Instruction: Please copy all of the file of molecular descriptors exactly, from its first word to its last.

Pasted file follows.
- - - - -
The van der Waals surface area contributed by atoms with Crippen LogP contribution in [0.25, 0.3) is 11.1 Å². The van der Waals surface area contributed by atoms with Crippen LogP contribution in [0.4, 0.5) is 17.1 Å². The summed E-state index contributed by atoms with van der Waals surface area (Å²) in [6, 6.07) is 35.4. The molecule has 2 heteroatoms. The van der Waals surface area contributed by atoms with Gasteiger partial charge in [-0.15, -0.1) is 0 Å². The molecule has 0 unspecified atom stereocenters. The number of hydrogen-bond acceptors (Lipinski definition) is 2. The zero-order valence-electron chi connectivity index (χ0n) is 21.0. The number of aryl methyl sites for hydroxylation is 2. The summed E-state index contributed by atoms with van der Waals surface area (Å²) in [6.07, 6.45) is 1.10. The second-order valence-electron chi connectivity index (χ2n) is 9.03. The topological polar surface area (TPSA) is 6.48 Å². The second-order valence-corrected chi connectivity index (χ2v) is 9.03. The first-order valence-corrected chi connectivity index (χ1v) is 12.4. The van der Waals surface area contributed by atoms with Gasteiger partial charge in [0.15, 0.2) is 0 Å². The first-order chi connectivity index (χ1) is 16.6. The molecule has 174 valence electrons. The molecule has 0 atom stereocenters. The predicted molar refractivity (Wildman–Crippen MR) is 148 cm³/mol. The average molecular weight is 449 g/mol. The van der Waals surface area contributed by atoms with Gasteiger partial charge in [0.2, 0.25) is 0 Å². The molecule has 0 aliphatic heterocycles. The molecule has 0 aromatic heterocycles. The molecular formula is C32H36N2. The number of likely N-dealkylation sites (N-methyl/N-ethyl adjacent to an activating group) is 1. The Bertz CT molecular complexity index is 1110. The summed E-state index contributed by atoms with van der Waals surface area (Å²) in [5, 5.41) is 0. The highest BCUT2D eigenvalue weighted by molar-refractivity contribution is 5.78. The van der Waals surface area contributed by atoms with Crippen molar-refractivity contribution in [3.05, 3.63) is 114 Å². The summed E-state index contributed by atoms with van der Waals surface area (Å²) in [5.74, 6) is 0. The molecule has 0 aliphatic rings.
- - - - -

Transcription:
The van der Waals surface area contributed by atoms with Crippen LogP contribution in [0.25, 0.3) is 11.1 Å². The van der Waals surface area contributed by atoms with Crippen LogP contribution in [0.4, 0.5) is 17.1 Å². The summed E-state index contributed by atoms with van der Waals surface area (Å²) in [6, 6.07) is 35.4. The molecule has 2 heteroatoms. The van der Waals surface area contributed by atoms with Gasteiger partial charge in [-0.15, -0.1) is 0 Å². The molecule has 0 unspecified atom stereocenters. The number of hydrogen-bond acceptors (Lipinski definition) is 2. The zero-order valence-electron chi connectivity index (χ0n) is 21.0. The number of aryl methyl sites for hydroxylation is 2. The summed E-state index contributed by atoms with van der Waals surface area (Å²) in [6.07, 6.45) is 1.10. The second-order valence-electron chi connectivity index (χ2n) is 9.03. The topological polar surface area (TPSA) is 6.48 Å². The second-order valence-corrected chi connectivity index (χ2v) is 9.03. The first-order valence-corrected chi connectivity index (χ1v) is 12.4. The van der Waals surface area contributed by atoms with Gasteiger partial charge in [0.15, 0.2) is 0 Å². The first-order chi connectivity index (χ1) is 16.6. The molecule has 174 valence electrons. The molecule has 0 atom stereocenters. The predicted molar refractivity (Wildman–Crippen MR) is 148 cm³/mol. The average molecular weight is 449 g/mol. The van der Waals surface area contributed by atoms with Gasteiger partial charge in [0.2, 0.25) is 0 Å². The molecule has 0 aliphatic heterocycles. The molecule has 0 aromatic heterocycles. The molecular formula is C32H36N2. The number of likely N-dealkylation sites (N-methyl/N-ethyl adjacent to an activating group) is 1. The Bertz CT molecular complexity index is 1110. The summed E-state index contributed by atoms with van der Waals surface area (Å²) in [5, 5.41) is 0. The highest BCUT2D eigenvalue weighted by molar-refractivity contribution is 5.78. The van der Waals surface area contributed by atoms with Crippen molar-refractivity contribution in [3.05, 3.63) is 114 Å². The summed E-state index contributed by atoms with van der Waals surface area (Å²) in [5.74, 6) is 0. The molecule has 0 aliphatic rings.